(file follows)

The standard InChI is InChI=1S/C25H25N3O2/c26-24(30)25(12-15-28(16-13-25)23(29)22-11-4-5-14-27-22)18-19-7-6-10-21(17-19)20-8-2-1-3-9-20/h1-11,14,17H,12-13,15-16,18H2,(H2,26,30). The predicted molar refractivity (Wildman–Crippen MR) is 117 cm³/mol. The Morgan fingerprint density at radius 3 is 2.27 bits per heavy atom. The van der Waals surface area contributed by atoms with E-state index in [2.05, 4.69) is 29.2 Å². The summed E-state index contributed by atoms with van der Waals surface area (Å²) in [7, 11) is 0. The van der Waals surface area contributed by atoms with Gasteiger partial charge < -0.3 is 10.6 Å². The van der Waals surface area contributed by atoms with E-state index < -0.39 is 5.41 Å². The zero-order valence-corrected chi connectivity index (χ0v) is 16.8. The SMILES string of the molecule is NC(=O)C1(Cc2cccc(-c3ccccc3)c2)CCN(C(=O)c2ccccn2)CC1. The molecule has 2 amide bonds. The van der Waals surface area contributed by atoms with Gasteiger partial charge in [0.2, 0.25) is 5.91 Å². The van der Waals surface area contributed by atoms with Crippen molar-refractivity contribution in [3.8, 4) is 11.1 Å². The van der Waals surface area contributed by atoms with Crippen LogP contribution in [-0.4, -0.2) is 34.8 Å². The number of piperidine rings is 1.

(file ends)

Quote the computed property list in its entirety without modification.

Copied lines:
The standard InChI is InChI=1S/C25H25N3O2/c26-24(30)25(12-15-28(16-13-25)23(29)22-11-4-5-14-27-22)18-19-7-6-10-21(17-19)20-8-2-1-3-9-20/h1-11,14,17H,12-13,15-16,18H2,(H2,26,30). The predicted molar refractivity (Wildman–Crippen MR) is 117 cm³/mol. The Morgan fingerprint density at radius 3 is 2.27 bits per heavy atom. The van der Waals surface area contributed by atoms with E-state index in [2.05, 4.69) is 29.2 Å². The summed E-state index contributed by atoms with van der Waals surface area (Å²) in [7, 11) is 0. The van der Waals surface area contributed by atoms with Gasteiger partial charge < -0.3 is 10.6 Å². The van der Waals surface area contributed by atoms with E-state index < -0.39 is 5.41 Å². The zero-order valence-corrected chi connectivity index (χ0v) is 16.8. The SMILES string of the molecule is NC(=O)C1(Cc2cccc(-c3ccccc3)c2)CCN(C(=O)c2ccccn2)CC1. The molecule has 2 amide bonds. The van der Waals surface area contributed by atoms with Gasteiger partial charge in [0.2, 0.25) is 5.91 Å². The van der Waals surface area contributed by atoms with Crippen molar-refractivity contribution in [3.8, 4) is 11.1 Å². The van der Waals surface area contributed by atoms with Crippen LogP contribution in [-0.4, -0.2) is 34.8 Å². The number of piperidine rings is 1.